Think we're done and ready to plate it? HA! NO WE ARE NOT! WE HAVE TO DEEP-FRY THE FARINA!!!! The French Laundry Cookbook says that you're supposed to cut 2" circles of farina (easy) and then dredge them lightly in flour, dunk them in milk, coat them in panko (Japanese bread crumbs), then deep fry them. Yeah. I did the first two and the panko fell right off and looked like something you might find on the tread of your workboots if you were a farmer. Or a mud wrestler. Or Jake Busey on a bender in a crackhouse. So, I made the executive decision to dredge those little f-ers solely in flour before dropping them gently into a giant pot of boiling oil to fry them. It was the right decision because they were pretty freakin' awesome.

Huh. That's what the scallops should have looked like in this dish.

So, we're done. That's all. This Candied Apple dish was okay, and I just want to.... wait... what? What did you say? You want to see the final plating? You're still here? Man, I would've left hours ago if I were you. Sucker. What's WRONG with you?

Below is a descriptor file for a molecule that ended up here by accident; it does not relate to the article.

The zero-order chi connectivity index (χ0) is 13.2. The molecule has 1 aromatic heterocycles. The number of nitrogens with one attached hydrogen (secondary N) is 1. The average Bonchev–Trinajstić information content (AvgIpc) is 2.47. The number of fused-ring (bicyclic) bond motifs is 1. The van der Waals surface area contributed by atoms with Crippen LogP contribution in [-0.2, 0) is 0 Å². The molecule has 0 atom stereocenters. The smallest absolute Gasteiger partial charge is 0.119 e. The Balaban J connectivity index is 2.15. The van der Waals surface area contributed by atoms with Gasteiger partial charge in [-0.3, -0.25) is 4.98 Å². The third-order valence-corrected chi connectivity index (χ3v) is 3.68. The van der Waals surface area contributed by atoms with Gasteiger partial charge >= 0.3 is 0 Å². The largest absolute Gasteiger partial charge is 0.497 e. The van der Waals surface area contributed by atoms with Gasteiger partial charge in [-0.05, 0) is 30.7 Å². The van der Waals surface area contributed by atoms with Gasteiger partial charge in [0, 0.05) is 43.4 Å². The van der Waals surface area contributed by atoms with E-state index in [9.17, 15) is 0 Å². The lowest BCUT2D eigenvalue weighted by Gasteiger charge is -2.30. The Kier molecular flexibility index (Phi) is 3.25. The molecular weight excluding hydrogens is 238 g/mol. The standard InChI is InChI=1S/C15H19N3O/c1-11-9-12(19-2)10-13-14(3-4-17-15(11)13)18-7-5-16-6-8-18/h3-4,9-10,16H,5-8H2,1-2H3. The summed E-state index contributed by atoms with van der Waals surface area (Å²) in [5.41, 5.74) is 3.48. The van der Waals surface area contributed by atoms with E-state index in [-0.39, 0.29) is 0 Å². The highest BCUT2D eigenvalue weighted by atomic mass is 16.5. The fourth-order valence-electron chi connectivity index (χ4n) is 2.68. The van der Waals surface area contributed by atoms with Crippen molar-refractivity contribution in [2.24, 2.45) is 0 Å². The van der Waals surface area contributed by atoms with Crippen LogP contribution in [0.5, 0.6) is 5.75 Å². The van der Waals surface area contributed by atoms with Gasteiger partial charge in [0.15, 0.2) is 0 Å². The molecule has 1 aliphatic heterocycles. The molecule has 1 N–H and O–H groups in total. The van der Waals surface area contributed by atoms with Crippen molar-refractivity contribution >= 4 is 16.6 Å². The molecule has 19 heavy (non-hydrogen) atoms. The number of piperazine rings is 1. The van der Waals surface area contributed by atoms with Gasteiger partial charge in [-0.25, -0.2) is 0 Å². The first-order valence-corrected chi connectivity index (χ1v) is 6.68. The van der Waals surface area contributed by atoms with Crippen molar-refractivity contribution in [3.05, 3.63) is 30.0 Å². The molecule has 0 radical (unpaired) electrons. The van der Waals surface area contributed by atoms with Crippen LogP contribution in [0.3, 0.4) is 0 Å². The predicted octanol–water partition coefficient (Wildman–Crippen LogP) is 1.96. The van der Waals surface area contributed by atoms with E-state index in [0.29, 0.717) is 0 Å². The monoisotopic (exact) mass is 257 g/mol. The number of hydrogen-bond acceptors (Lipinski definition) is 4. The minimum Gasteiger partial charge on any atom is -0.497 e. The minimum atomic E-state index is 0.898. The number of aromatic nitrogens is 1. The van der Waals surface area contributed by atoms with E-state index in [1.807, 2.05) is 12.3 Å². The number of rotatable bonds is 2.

Here's the final plating:

First on the plate was a spoonful of the apple syrup that I made in what now feels like 2004. On top of that went a deep-fried farina cake. On top of that is a poached apple ring, upon which I put a scoop of the homemade ice cream, and last and certainly least went my welfare cinnamon twist cookies. Seriously, I think kindergarteners can twist dough better than I can.

So there you have it. Cross that off the list. Done and done. Even though it was delicious, I will never make this again. Instead, I'd rather make ... wait for it .... the grape jelly candy. I KNOW!! Who'd-a-thunk-it?

Up Next: Strawberry Sorbet Shortcakes or Lobster with Leeks (depends on what I can find that looks good this week/weekend. Sad note: DC's oldest and best market -- Eastern Market -- burned down late Monday night, so many of the vendors I've been working with and have gotten to know no longer have their stands. You can read more about it here. It's really sad news for the community and for people who love food.)

Brands Used:
All-Clad cookware
R.W. Knudsen organic apple juice
Vermont Butter and Cheese mascarpone cheese
365 organic butter and milk
King Arthur flour
Ian's panko breadcrumbs
Horizon organic cream
Produce from Whole Foods
Eggs, spices and aromatics from TPSS Co-op
Les Fumees Blanches Sauvignon Blanc; 2005 Jacques & Francois Lurton
Cream of Wheat farina

Music to Cook By: Since I did this dish over three days, I just had my iPod on Shuffle. That said, there was a lot of Chuck Brown, U2, David Bowie and Pink Martini goin' on up in herrre.


Unknown said...

I had NO IDEA about Eastern Market. I used to love that place. I cannot believe the suckitude of this. I'm pretty bummed.